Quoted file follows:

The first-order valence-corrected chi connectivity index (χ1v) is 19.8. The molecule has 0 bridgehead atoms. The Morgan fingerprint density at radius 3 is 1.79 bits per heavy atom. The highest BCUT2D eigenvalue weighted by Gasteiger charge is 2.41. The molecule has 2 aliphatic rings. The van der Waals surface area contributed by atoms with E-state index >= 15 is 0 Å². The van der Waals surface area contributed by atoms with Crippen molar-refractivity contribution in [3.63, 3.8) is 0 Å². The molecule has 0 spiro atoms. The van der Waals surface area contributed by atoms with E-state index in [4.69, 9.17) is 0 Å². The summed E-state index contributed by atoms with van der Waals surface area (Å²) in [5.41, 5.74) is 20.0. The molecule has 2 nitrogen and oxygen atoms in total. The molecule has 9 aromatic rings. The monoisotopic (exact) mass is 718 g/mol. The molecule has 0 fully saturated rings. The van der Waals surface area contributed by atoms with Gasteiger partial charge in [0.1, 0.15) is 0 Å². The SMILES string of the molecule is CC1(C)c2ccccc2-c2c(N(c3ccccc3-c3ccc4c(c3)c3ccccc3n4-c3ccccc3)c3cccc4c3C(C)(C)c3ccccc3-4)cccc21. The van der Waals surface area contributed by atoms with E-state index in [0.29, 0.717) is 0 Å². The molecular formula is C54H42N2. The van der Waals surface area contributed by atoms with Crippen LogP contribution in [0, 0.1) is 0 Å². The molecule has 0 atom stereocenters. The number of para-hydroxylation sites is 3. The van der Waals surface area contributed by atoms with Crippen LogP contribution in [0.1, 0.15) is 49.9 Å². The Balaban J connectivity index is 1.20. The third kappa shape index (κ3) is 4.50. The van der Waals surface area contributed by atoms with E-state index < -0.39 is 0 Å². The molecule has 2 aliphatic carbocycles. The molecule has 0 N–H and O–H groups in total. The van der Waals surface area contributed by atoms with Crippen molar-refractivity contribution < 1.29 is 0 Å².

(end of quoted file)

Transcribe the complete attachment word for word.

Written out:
The first-order valence-corrected chi connectivity index (χ1v) is 19.8. The molecule has 0 bridgehead atoms. The Morgan fingerprint density at radius 3 is 1.79 bits per heavy atom. The highest BCUT2D eigenvalue weighted by Gasteiger charge is 2.41. The molecule has 2 aliphatic rings. The van der Waals surface area contributed by atoms with E-state index >= 15 is 0 Å². The van der Waals surface area contributed by atoms with Crippen molar-refractivity contribution in [3.63, 3.8) is 0 Å². The molecule has 0 spiro atoms. The van der Waals surface area contributed by atoms with E-state index in [4.69, 9.17) is 0 Å². The summed E-state index contributed by atoms with van der Waals surface area (Å²) in [5.41, 5.74) is 20.0. The molecule has 2 nitrogen and oxygen atoms in total. The molecule has 9 aromatic rings. The monoisotopic (exact) mass is 718 g/mol. The molecule has 0 fully saturated rings. The van der Waals surface area contributed by atoms with Gasteiger partial charge in [0.1, 0.15) is 0 Å². The SMILES string of the molecule is CC1(C)c2ccccc2-c2c(N(c3ccccc3-c3ccc4c(c3)c3ccccc3n4-c3ccccc3)c3cccc4c3C(C)(C)c3ccccc3-4)cccc21. The van der Waals surface area contributed by atoms with E-state index in [0.29, 0.717) is 0 Å². The molecular formula is C54H42N2. The van der Waals surface area contributed by atoms with Crippen LogP contribution in [0, 0.1) is 0 Å². The molecule has 0 atom stereocenters. The number of para-hydroxylation sites is 3. The van der Waals surface area contributed by atoms with Crippen LogP contribution in [0.1, 0.15) is 49.9 Å². The Balaban J connectivity index is 1.20. The third kappa shape index (κ3) is 4.50. The van der Waals surface area contributed by atoms with E-state index < -0.39 is 0 Å². The molecule has 2 aliphatic carbocycles. The molecule has 0 N–H and O–H groups in total. The van der Waals surface area contributed by atoms with Crippen molar-refractivity contribution < 1.29 is 0 Å².